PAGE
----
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Restoration of Missouri River levee system won’t hold back another historic flood

“You could build them as high as you wanted to, but it’s just going to effect somebody else,” said Todd Tobias, US Army Corps of Engineers.
Updated: Jun. 15, 2021 at 10:39 PM CDT
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OMAHA, Neb. (WOWT) - Final touches are being made up and down the Missouri River on levees destroyed by the 2019 flood.

“We’re topped out and ready to go, all we need to do is a little grass seed and some levee surfacing,” said Todd Tobias, US Army Corp of Engineers, Omaha District, who’s leading the way on the restoration of L-594 in Fremont County.

The 14-mile long levee protects a handful of homes, farmland, and a lot more.

“We have the Burlington Northern Railroad and I-29 and the amount of commerce that goes down those lines is very important,” said John Askew, Chair of the local levee district, which is responsible for the maintenance and operation of the levee.

“It’s new and improved just because it’s new,” said Askew, who’s a sixth-generation family farmer. “We’ve looked at every bit of this levee section.”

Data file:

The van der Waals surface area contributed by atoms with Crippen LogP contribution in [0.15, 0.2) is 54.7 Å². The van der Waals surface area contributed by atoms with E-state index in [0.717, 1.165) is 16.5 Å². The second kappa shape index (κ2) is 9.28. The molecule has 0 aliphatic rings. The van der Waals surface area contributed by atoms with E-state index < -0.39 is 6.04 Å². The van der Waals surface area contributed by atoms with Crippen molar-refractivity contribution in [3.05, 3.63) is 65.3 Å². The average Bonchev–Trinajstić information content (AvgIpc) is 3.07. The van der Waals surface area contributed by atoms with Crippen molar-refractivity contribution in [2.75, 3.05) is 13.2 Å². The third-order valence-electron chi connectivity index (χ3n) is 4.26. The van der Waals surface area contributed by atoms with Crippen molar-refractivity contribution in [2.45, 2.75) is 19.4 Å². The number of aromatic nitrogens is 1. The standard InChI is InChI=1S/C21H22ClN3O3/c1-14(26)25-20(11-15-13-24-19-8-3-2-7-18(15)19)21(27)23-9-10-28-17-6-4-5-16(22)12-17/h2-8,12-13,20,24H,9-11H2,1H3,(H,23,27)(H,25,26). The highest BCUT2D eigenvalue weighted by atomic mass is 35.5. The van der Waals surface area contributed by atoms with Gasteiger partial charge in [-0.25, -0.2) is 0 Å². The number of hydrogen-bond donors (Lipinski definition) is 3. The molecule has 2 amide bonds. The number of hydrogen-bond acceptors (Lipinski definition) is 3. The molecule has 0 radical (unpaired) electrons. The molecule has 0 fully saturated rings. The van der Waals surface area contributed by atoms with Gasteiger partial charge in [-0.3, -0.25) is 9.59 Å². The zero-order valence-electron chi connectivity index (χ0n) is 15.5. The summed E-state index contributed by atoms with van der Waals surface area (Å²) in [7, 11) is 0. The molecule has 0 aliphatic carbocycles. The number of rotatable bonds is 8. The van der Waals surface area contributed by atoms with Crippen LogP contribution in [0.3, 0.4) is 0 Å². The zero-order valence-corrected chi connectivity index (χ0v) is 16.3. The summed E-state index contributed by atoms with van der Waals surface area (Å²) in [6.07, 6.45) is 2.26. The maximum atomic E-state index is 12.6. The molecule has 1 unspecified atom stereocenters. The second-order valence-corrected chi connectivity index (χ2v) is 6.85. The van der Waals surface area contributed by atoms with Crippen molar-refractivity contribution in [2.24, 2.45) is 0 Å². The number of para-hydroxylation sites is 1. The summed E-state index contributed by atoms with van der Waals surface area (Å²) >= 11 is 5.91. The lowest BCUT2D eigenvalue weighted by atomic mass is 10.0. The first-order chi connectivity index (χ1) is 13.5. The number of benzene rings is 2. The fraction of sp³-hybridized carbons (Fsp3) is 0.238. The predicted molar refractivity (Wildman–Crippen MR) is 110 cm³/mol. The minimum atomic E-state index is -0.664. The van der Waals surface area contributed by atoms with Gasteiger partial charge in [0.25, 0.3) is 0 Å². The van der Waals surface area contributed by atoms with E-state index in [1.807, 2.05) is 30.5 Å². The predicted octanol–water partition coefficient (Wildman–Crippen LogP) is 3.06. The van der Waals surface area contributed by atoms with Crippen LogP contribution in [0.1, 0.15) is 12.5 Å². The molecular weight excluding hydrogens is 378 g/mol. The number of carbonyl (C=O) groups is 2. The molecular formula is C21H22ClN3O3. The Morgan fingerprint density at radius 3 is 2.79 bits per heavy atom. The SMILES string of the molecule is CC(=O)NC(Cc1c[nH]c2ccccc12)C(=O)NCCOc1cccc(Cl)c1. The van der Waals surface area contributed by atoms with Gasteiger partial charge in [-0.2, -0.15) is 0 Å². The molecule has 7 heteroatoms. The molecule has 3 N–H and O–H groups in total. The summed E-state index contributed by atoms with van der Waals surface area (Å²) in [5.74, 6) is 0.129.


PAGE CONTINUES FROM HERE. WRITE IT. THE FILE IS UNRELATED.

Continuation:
More than 1.7 million cubic square yards of sand, clay, topsoil have gone into restoring the levee. That’s enough to fill nearly 520 Olympic-sized swimming pools.

“This dirt has to be optimum moisture it’s gotta be compacted to 95%, it’s not just throwing dirt in a pile and calling it good,” said Tobias. “There’s a lot of effort it takes to get it right.”

Setting the levee back even further from the Missouri River to help relieve some pressure.

“It takes pressure off sort of the whole system because as you can see there’s a bluff and there’s no way it can go that way,” said Askew, “So basically it got pushed up here and shot right down.”

Sloping down from the levee is a 150-foot berm to help buffer the blows with a toe drain at the bottom to also help relieve pressure.

When asked if he’s confident this levee withhold in the event of another historic flood, Askew said: “If we have another 2019, none of these will hold,” said Askew.

“We design them for a certain level of protection and when that level of protection is exceeded, there’s nothing we can do,” said Tobias, noting it’s up to Congress to approve any changes to build the levees taller, and that higher isn’t always better.

“There’s gotta be a cutoff,” he said. “I mean you could build them as high as you wanted to, but it’s just going to affect somebody else.”

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